A Spotlight on Artist Monica Curiel

Inspired by the possibility of blurring the lines between painting and sculpture, Monica Curiel explores materiality and movement through her work.

Monica Curiel | Art Spotlight | May 2022 | Denver Life Magazine
Photo by Paul Miller.

Monica Curiel refers to herself as a designer, but after learning her story, the word “visionary” comes to mind. With interior designers, seasoned and new art collectors and homeowners as her clients, she continues to perfect her craft for the coveted upscale crowd. During her undergraduate studies, Curiel took courses in interior architecture, fashion design and fine arts—graduating in 2021 with a Bachelors of Fine Arts from the University of Kansas. From there, her diverse work has been on display in Denver and Chicago.

Tell us more about what you do.
“My favorite material is plaster, which I love because you can do so much with it and it also has personal significance for me as I grew up working alongside my parents, who were day laborers. I work on the floor, often using a trowel, sweeping layers of plaster across wooden panels intuitively. I mimic the grouting techniques that I learned at an early age while assisting my father at work. Each piece is a meditation on where I come from, rooted in my desire to both celebrate and elevate my heritage as a Mexican-American woman.”

How did you start in the art world?
“As a child, I always loved to draw and paint. I’ve also entered several art competitions where I’d submit my creations. During the last two semesters of my Bachelors of Fine Arts, I took formal painting courses—one of which was an independent study where I worked through abstraction.”

Where do you get your artistic inspiration?
“Like many creators, my influence and inspiration really comes from so many facets such as current events, history, architecture, fashion, interiors and nature. But at its core, my inspiration for doing the kind of art that I do, though contemporary in nature, is a celebration of my Mexican heritage and every sacrifice made in pursuit of a better life. I aim to elevate those who come from similar backgrounds as myself, first-generation Americans with humble backgrounds. I want to show Latina/x women that it’s possible to be a successful artist no matter one’s background.”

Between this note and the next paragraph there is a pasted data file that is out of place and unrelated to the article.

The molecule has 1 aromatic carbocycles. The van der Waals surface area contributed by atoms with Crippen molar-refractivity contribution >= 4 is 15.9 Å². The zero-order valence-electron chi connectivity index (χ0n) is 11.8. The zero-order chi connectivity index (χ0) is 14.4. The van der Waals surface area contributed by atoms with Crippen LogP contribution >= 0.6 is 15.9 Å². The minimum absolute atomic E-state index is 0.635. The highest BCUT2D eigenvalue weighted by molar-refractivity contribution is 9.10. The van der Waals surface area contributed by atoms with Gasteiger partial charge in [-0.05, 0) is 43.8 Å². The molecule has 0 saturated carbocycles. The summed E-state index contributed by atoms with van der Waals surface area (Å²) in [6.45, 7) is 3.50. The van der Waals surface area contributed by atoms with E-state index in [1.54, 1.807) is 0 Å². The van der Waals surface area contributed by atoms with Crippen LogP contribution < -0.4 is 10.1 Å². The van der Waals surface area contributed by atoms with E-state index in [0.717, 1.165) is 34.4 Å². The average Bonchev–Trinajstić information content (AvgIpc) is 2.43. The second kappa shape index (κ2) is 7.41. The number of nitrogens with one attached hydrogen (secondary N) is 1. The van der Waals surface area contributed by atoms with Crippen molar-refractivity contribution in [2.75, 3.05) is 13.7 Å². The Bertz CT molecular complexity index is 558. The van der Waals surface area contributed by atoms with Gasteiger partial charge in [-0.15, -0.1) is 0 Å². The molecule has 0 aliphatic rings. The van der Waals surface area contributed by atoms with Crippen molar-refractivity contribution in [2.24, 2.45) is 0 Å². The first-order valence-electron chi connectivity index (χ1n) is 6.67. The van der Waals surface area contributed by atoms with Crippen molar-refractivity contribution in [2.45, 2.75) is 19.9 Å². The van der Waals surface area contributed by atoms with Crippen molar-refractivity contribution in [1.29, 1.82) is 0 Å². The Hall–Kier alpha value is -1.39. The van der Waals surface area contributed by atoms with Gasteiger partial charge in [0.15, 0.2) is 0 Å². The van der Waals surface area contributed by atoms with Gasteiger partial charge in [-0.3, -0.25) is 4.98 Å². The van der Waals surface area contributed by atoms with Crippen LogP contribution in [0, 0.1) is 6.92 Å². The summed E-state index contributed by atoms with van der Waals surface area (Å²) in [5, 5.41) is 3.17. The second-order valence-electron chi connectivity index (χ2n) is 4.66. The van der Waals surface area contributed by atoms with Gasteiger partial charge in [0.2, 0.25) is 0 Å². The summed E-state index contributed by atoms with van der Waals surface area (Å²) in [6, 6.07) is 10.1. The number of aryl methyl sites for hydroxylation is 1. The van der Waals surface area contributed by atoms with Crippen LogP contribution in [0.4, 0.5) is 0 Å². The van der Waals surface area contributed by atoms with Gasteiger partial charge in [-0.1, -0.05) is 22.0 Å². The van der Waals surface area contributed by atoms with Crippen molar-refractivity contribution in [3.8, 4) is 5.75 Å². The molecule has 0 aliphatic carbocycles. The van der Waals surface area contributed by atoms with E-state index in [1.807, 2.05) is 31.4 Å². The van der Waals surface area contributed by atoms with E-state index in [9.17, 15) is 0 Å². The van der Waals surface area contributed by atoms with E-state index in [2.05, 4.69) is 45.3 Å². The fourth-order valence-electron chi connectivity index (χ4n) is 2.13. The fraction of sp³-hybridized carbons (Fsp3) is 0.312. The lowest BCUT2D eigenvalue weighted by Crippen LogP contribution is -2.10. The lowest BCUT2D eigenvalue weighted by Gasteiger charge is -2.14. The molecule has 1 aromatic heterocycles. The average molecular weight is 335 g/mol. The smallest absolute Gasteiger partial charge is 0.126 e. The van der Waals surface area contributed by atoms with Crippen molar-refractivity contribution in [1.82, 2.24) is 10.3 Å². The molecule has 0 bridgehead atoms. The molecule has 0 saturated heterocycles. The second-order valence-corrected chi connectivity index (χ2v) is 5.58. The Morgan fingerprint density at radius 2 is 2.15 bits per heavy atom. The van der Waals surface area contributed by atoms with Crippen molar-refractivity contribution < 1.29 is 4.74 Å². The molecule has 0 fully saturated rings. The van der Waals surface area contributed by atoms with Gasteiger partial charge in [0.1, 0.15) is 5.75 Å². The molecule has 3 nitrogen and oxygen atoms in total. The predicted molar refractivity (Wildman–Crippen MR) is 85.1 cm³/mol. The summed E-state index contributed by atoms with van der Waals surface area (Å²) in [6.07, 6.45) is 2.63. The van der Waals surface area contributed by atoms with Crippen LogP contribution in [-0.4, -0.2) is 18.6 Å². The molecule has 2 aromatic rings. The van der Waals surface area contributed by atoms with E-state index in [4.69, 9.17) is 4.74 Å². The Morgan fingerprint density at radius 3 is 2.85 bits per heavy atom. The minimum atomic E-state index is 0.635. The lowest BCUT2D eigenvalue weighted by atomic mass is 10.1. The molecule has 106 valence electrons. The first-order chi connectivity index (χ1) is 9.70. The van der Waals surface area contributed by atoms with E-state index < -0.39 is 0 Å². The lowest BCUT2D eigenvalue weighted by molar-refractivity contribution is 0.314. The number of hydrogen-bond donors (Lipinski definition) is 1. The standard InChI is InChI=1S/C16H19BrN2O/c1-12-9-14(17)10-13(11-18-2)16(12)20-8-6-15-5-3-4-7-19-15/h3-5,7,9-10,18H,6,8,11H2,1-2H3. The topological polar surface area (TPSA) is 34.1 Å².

What is your creative process?
“My work stems from emotion. My latest collection, Herencia, which was exhibited in March at Meno Home Studios [in Denver] was inspired by my childhood. I wanted to use plaster in a way that would evoke more delicate materials like cloth or paper. As I was working, I began seeing traces of my childhood memories in the billowing forms: hanging clothes to dry in the back of my grandmother’s house after bathing in the river, the dresses I sewed for my dolls, the cobija (blanket) that brought me so much comfort. These types of memories often make their way into my work.”

What are your plans for the future?
“I want to continuously grow through my process in painting but I am also starting to experiment with designing and building functional objects, such as lamps. I have a fascination for curating interior spaces, pairing textures together, choosing the right lighting fixture and bringing warmth to a space with textiles. In the future, I see my work embracing sculpture more and more. I also work really quickly and have created close to 400 pieces in the last year! I’m hoping to partner with a local gallery.”